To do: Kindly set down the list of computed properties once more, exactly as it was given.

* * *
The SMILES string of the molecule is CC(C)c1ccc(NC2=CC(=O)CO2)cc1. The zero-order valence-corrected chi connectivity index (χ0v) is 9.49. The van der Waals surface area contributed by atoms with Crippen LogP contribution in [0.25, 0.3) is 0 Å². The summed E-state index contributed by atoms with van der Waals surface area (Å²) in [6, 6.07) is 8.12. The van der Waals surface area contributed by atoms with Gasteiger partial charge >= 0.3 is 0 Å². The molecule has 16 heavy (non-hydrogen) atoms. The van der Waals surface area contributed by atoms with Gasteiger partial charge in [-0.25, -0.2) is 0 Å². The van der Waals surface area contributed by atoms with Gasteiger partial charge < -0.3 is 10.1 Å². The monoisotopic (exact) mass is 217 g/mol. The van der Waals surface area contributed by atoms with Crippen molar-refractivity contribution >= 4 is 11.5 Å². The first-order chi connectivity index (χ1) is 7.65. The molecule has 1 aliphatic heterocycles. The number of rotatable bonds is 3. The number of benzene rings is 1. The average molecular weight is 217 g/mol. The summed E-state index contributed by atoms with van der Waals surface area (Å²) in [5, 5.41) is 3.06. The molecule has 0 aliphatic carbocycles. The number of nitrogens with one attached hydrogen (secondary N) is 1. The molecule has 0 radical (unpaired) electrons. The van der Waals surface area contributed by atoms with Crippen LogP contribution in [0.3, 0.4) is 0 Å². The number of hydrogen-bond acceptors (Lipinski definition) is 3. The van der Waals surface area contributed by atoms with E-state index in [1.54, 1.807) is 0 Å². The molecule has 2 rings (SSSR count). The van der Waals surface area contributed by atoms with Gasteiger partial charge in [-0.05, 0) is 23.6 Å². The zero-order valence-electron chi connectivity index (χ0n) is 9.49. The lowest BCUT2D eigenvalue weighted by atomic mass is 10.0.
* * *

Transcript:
The SMILES string of the molecule is CC(C)c1ccc(NC2=CC(=O)CO2)cc1. The zero-order valence-corrected chi connectivity index (χ0v) is 9.49. The van der Waals surface area contributed by atoms with Crippen LogP contribution in [0.25, 0.3) is 0 Å². The summed E-state index contributed by atoms with van der Waals surface area (Å²) in [6, 6.07) is 8.12. The van der Waals surface area contributed by atoms with Gasteiger partial charge >= 0.3 is 0 Å². The molecule has 16 heavy (non-hydrogen) atoms. The van der Waals surface area contributed by atoms with Gasteiger partial charge in [-0.25, -0.2) is 0 Å². The van der Waals surface area contributed by atoms with Gasteiger partial charge < -0.3 is 10.1 Å². The monoisotopic (exact) mass is 217 g/mol. The van der Waals surface area contributed by atoms with Crippen molar-refractivity contribution >= 4 is 11.5 Å². The first-order chi connectivity index (χ1) is 7.65. The molecule has 1 aliphatic heterocycles. The number of rotatable bonds is 3. The number of benzene rings is 1. The average molecular weight is 217 g/mol. The summed E-state index contributed by atoms with van der Waals surface area (Å²) in [5, 5.41) is 3.06. The molecule has 0 aliphatic carbocycles. The number of nitrogens with one attached hydrogen (secondary N) is 1. The molecule has 0 radical (unpaired) electrons. The van der Waals surface area contributed by atoms with Crippen LogP contribution in [0.3, 0.4) is 0 Å². The number of hydrogen-bond acceptors (Lipinski definition) is 3. The van der Waals surface area contributed by atoms with E-state index in [1.54, 1.807) is 0 Å². The molecule has 2 rings (SSSR count). The van der Waals surface area contributed by atoms with Gasteiger partial charge in [-0.05, 0) is 23.6 Å². The zero-order valence-electron chi connectivity index (χ0n) is 9.49. The lowest BCUT2D eigenvalue weighted by atomic mass is 10.0.